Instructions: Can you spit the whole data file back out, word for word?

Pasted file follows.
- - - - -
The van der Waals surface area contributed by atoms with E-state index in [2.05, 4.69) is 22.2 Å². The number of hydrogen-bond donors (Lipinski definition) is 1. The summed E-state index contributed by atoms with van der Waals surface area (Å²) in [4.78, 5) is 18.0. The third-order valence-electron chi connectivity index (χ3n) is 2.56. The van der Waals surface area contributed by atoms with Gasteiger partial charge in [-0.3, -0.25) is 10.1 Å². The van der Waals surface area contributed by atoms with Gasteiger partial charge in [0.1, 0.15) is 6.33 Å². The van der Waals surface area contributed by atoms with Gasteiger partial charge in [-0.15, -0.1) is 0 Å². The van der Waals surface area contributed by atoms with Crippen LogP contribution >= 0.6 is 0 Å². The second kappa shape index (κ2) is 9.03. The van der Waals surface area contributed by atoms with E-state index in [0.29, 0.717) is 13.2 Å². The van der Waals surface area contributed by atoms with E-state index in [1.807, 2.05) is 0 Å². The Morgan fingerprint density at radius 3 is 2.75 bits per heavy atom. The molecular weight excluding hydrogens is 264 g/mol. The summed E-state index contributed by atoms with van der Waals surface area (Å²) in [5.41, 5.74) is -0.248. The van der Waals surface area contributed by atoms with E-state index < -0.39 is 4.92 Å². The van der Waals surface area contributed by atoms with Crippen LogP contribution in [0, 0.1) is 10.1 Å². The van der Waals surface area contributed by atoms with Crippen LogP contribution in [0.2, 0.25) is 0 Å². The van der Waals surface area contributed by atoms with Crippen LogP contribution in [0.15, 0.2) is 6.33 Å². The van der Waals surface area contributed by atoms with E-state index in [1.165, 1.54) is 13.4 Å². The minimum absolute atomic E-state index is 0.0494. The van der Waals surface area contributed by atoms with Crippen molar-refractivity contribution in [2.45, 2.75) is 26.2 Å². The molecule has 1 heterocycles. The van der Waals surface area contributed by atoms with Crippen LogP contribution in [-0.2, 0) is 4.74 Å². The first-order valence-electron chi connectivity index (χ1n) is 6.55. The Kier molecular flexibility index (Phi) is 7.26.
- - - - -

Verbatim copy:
The van der Waals surface area contributed by atoms with E-state index in [2.05, 4.69) is 22.2 Å². The number of hydrogen-bond donors (Lipinski definition) is 1. The summed E-state index contributed by atoms with van der Waals surface area (Å²) in [4.78, 5) is 18.0. The third-order valence-electron chi connectivity index (χ3n) is 2.56. The van der Waals surface area contributed by atoms with Gasteiger partial charge in [-0.3, -0.25) is 10.1 Å². The van der Waals surface area contributed by atoms with Gasteiger partial charge in [0.1, 0.15) is 6.33 Å². The van der Waals surface area contributed by atoms with Gasteiger partial charge in [-0.15, -0.1) is 0 Å². The van der Waals surface area contributed by atoms with Crippen LogP contribution >= 0.6 is 0 Å². The second kappa shape index (κ2) is 9.03. The van der Waals surface area contributed by atoms with E-state index in [0.29, 0.717) is 13.2 Å². The van der Waals surface area contributed by atoms with E-state index in [1.807, 2.05) is 0 Å². The Morgan fingerprint density at radius 3 is 2.75 bits per heavy atom. The molecular weight excluding hydrogens is 264 g/mol. The summed E-state index contributed by atoms with van der Waals surface area (Å²) in [5.41, 5.74) is -0.248. The van der Waals surface area contributed by atoms with E-state index < -0.39 is 4.92 Å². The van der Waals surface area contributed by atoms with Crippen LogP contribution in [0, 0.1) is 10.1 Å². The van der Waals surface area contributed by atoms with Crippen LogP contribution in [0.2, 0.25) is 0 Å². The van der Waals surface area contributed by atoms with Crippen LogP contribution in [0.15, 0.2) is 6.33 Å². The van der Waals surface area contributed by atoms with E-state index in [1.165, 1.54) is 13.4 Å². The minimum absolute atomic E-state index is 0.0494. The van der Waals surface area contributed by atoms with Crippen molar-refractivity contribution in [2.45, 2.75) is 26.2 Å². The molecule has 1 heterocycles. The van der Waals surface area contributed by atoms with Crippen LogP contribution in [-0.2, 0) is 4.74 Å². The first-order valence-electron chi connectivity index (χ1n) is 6.55. The Kier molecular flexibility index (Phi) is 7.26.